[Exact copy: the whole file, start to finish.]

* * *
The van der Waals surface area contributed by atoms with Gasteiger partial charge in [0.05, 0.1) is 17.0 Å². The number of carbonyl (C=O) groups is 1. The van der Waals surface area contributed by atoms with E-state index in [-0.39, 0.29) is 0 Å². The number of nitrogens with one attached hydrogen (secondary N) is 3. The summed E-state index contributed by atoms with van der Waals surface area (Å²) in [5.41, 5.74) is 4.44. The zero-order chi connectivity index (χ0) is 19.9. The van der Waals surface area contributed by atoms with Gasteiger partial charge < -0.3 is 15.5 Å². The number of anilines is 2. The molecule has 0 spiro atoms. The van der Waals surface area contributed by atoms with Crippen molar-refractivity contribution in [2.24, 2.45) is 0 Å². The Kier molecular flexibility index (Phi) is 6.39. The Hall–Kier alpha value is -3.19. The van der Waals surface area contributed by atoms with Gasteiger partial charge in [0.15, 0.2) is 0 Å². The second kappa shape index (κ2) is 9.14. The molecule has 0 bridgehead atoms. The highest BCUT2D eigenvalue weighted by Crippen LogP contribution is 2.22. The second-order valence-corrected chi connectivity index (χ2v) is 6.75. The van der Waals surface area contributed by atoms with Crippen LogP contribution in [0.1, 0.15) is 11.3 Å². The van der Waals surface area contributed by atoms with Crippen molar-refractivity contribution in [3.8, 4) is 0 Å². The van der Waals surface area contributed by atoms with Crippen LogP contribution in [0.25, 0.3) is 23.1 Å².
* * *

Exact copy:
The van der Waals surface area contributed by atoms with Gasteiger partial charge in [0.05, 0.1) is 17.0 Å². The number of carbonyl (C=O) groups is 1. The van der Waals surface area contributed by atoms with E-state index in [-0.39, 0.29) is 0 Å². The number of nitrogens with one attached hydrogen (secondary N) is 3. The summed E-state index contributed by atoms with van der Waals surface area (Å²) in [5.41, 5.74) is 4.44. The zero-order chi connectivity index (χ0) is 19.9. The van der Waals surface area contributed by atoms with Gasteiger partial charge < -0.3 is 15.5 Å². The number of anilines is 2. The molecule has 0 spiro atoms. The van der Waals surface area contributed by atoms with Crippen molar-refractivity contribution in [2.24, 2.45) is 0 Å². The Kier molecular flexibility index (Phi) is 6.39. The Hall–Kier alpha value is -3.19. The van der Waals surface area contributed by atoms with Gasteiger partial charge in [0.15, 0.2) is 0 Å². The second kappa shape index (κ2) is 9.14. The molecule has 0 bridgehead atoms. The highest BCUT2D eigenvalue weighted by Crippen LogP contribution is 2.22. The second-order valence-corrected chi connectivity index (χ2v) is 6.75. The van der Waals surface area contributed by atoms with Crippen LogP contribution in [0.1, 0.15) is 11.3 Å². The van der Waals surface area contributed by atoms with Crippen molar-refractivity contribution in [3.8, 4) is 0 Å². The van der Waals surface area contributed by atoms with Crippen LogP contribution in [0.25, 0.3) is 23.1 Å².